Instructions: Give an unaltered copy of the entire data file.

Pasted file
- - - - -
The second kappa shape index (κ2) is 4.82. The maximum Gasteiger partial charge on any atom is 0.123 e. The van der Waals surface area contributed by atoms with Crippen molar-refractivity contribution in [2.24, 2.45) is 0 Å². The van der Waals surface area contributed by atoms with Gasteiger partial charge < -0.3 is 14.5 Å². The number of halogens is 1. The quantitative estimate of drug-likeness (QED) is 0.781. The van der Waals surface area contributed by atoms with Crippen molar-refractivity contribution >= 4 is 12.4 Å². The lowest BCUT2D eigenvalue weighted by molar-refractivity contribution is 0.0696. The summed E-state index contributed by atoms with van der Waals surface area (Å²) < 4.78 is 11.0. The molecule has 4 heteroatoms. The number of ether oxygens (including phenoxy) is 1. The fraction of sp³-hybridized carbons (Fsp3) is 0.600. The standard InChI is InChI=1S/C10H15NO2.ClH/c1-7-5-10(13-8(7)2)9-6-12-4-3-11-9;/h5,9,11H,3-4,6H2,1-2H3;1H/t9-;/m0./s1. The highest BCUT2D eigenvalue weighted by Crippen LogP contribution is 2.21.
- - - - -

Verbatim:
The second kappa shape index (κ2) is 4.82. The maximum Gasteiger partial charge on any atom is 0.123 e. The van der Waals surface area contributed by atoms with Crippen molar-refractivity contribution in [2.24, 2.45) is 0 Å². The van der Waals surface area contributed by atoms with Gasteiger partial charge < -0.3 is 14.5 Å². The number of halogens is 1. The quantitative estimate of drug-likeness (QED) is 0.781. The van der Waals surface area contributed by atoms with Crippen molar-refractivity contribution >= 4 is 12.4 Å². The lowest BCUT2D eigenvalue weighted by molar-refractivity contribution is 0.0696. The summed E-state index contributed by atoms with van der Waals surface area (Å²) < 4.78 is 11.0. The molecule has 4 heteroatoms. The number of ether oxygens (including phenoxy) is 1. The fraction of sp³-hybridized carbons (Fsp3) is 0.600. The standard InChI is InChI=1S/C10H15NO2.ClH/c1-7-5-10(13-8(7)2)9-6-12-4-3-11-9;/h5,9,11H,3-4,6H2,1-2H3;1H/t9-;/m0./s1. The highest BCUT2D eigenvalue weighted by Crippen LogP contribution is 2.21.